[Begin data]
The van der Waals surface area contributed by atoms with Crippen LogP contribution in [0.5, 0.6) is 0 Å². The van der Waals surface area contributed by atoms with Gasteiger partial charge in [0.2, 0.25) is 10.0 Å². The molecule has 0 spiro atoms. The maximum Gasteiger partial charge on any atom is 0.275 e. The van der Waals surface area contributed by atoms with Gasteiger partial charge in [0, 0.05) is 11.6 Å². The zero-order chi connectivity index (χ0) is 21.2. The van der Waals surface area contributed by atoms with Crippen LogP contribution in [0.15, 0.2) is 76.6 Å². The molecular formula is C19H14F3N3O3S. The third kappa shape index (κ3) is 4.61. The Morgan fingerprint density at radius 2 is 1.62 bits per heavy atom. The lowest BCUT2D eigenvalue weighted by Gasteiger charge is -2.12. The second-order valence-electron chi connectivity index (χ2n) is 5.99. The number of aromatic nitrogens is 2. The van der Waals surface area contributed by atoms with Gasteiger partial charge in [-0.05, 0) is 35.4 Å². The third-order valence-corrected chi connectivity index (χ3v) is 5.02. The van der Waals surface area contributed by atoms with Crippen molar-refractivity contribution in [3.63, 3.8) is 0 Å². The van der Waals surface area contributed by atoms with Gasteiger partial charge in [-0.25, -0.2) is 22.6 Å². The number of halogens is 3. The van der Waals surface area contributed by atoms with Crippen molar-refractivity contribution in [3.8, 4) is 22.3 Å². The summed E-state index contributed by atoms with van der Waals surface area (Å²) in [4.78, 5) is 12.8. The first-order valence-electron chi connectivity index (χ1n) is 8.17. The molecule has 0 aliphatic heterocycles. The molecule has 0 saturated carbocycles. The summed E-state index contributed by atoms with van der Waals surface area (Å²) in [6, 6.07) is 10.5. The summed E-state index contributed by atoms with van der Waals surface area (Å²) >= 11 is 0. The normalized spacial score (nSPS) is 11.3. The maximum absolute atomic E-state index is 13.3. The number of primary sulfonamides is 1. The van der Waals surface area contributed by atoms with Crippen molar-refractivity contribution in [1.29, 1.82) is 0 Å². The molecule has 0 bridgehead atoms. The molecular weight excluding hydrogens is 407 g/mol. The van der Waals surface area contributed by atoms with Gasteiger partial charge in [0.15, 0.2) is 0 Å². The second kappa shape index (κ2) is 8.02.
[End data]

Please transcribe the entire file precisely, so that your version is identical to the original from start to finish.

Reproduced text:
The van der Waals surface area contributed by atoms with Crippen LogP contribution in [0.5, 0.6) is 0 Å². The van der Waals surface area contributed by atoms with Gasteiger partial charge in [0.2, 0.25) is 10.0 Å². The molecule has 0 spiro atoms. The maximum Gasteiger partial charge on any atom is 0.275 e. The van der Waals surface area contributed by atoms with Gasteiger partial charge in [0, 0.05) is 11.6 Å². The zero-order chi connectivity index (χ0) is 21.2. The van der Waals surface area contributed by atoms with Crippen LogP contribution in [0.15, 0.2) is 76.6 Å². The molecular formula is C19H14F3N3O3S. The third kappa shape index (κ3) is 4.61. The Morgan fingerprint density at radius 2 is 1.62 bits per heavy atom. The lowest BCUT2D eigenvalue weighted by Gasteiger charge is -2.12. The second-order valence-electron chi connectivity index (χ2n) is 5.99. The number of aromatic nitrogens is 2. The van der Waals surface area contributed by atoms with Gasteiger partial charge in [-0.05, 0) is 35.4 Å². The third-order valence-corrected chi connectivity index (χ3v) is 5.02. The van der Waals surface area contributed by atoms with Crippen molar-refractivity contribution in [3.63, 3.8) is 0 Å². The van der Waals surface area contributed by atoms with Gasteiger partial charge in [-0.25, -0.2) is 22.6 Å². The number of halogens is 3. The van der Waals surface area contributed by atoms with Crippen molar-refractivity contribution in [3.8, 4) is 22.3 Å². The summed E-state index contributed by atoms with van der Waals surface area (Å²) in [4.78, 5) is 12.8. The first-order valence-electron chi connectivity index (χ1n) is 8.17. The molecule has 0 aliphatic heterocycles. The molecule has 0 saturated carbocycles. The summed E-state index contributed by atoms with van der Waals surface area (Å²) in [6, 6.07) is 10.5. The summed E-state index contributed by atoms with van der Waals surface area (Å²) >= 11 is 0. The normalized spacial score (nSPS) is 11.3. The maximum absolute atomic E-state index is 13.3. The number of primary sulfonamides is 1. The van der Waals surface area contributed by atoms with Crippen molar-refractivity contribution in [1.29, 1.82) is 0 Å². The molecule has 0 bridgehead atoms. The molecular weight excluding hydrogens is 407 g/mol. The van der Waals surface area contributed by atoms with Gasteiger partial charge in [0.15, 0.2) is 0 Å². The second kappa shape index (κ2) is 8.02.